depreciation

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depreciation,

in accountingaccounting,
classification, analysis, and interpretation of the financial, or bookkeeping, records of an enterprise. The professional who supplies such services is known as an accountant. Auditing is an important branch of accounting.
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, reduction in the value of fixed or capital assets, as by use, damage, weathering, or obsolescence. It can be estimated according to a number of methods. In the straight-line method, depreciation is simply seen as a function of time; the cost of the asset, minus its value as scrap, is divided by an estimate of its life. Other methods distribute depreciation over the life of the asset by gradually increasing, or gradually diminishing, installments. The resale value of a machine generally declines most quickly during its early years; thus its depreciation is measured in decreasing installments. The opposite is true of rights of limited duration, such as copyrights and leaseholds, whose value depreciates most quickly as their date of expiration approaches. The technical name for the depreciation of such nonmaterial rights is amortization. The problem of calculating depreciation has special importance because of the need for accuracy in income tax returns. Failure to make allowance for depreciation results in overestimating income. Depreciation of money is brought about by a decline in the price of a particular currency in terms of other currencies, thereby lowering the foreign exchange value of the first currency.

Bibliography

See J. D. Coughlan, Depreciation (1969); R. P. Brief, ed., Depreciation and Capital Maintenance (1984).

Depreciation

The reduction in the value or worth of an asset, such as a building, through physical deterioration over time, and general obsolescence.

depreciation

[di‚prē·shē′ā·shən]
(industrial engineering)
Loss of value due to physical deterioration.

depreciation

Economics a decrease in the exchange value of currency against gold or other currencies brought about by excess supply of that currency under conditions of fluctuating exchange rates
References in periodicals archive ?
We propose to assign priority access rights for the 3.5GHz band using "depreciating licenses" sold on a depreciating license exchange (DLE).
As you are faced with a rising base of these first-time landlords, be sure to inform them about the pros and cons of depreciating their converted property.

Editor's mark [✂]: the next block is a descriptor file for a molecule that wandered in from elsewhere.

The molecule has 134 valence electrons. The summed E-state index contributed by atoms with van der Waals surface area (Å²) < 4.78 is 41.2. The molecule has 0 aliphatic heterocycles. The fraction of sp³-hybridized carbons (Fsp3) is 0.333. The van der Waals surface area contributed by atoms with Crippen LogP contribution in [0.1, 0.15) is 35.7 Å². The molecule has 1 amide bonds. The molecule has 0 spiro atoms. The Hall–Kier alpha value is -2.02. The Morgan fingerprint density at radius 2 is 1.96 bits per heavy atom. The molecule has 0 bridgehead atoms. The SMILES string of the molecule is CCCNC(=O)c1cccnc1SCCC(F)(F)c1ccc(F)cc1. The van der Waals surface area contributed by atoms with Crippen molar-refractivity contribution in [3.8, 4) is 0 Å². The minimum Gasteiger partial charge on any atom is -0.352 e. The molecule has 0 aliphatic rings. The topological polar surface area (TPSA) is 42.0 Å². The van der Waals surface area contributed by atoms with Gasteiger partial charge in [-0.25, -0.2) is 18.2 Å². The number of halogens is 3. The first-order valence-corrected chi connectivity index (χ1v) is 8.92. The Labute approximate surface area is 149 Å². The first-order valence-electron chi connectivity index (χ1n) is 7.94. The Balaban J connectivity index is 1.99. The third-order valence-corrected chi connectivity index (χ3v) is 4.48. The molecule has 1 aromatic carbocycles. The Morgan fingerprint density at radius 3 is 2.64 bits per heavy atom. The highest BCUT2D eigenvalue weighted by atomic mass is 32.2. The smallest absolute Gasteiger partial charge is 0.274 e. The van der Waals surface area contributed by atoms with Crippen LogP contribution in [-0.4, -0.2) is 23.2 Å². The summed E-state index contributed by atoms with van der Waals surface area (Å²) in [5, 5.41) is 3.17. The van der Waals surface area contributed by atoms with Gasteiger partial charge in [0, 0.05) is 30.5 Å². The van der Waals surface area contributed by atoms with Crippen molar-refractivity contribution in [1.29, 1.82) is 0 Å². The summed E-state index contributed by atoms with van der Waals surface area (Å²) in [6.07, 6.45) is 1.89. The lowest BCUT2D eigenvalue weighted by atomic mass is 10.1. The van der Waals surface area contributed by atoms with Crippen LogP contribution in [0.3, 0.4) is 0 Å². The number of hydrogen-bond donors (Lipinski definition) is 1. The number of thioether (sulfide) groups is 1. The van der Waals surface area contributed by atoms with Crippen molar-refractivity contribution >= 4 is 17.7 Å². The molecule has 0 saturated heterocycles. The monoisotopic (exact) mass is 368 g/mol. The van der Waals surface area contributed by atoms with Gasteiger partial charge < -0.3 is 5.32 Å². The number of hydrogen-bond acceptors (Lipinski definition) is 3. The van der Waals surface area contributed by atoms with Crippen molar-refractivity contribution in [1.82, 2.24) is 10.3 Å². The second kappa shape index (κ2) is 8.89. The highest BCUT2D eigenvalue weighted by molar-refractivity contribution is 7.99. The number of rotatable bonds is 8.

The final regulations carry forward the foundational approach to depreciating exchanged property promulgated in proposed and temporary regulations.
The bank points the finger at the Renault Laguna, Nissan Primera, Ford Mondeo, Vauxhall Omega, Toyota Avensis, Vauxhall Vectra, Peugeot 406, Nissan Micra, Renault Megane and Fiat Punto as the worst depreciating cars in Britain.
In January 2000, the IRS issued Notice 2000-4, to provide guidance for depreciating MACRS property acquired in a Sec.
Consequently, the furniture maker had been depreciating the displayed furniture, using a five-year life for the products.
In finance parlance, they are called depreciating assets.
After depreciating them for several years, the taxpayer, relying on an IRS Industry Specialization Program position paper, determined that the gas stations should have been depreciated using 15-year lives.
You may remember the method of depreciating your properties referred to as component depreciation.
Often, the tenant uses such payments for improvements to the property, depreciating them over 39 years (the current recovery period for nonresidential real property).
However, before the final regulations are issued, the IRS will allow "any reasonable method" of depreciating the property to be used in the change year and subsequent tax years, as long as the method is consistently applied.
They mistakenly capitalize these costs into the project basis and depreciate them over 39 years instead of allocating them to their true asset class lives and depreciating them over 5, 7, or 15 years.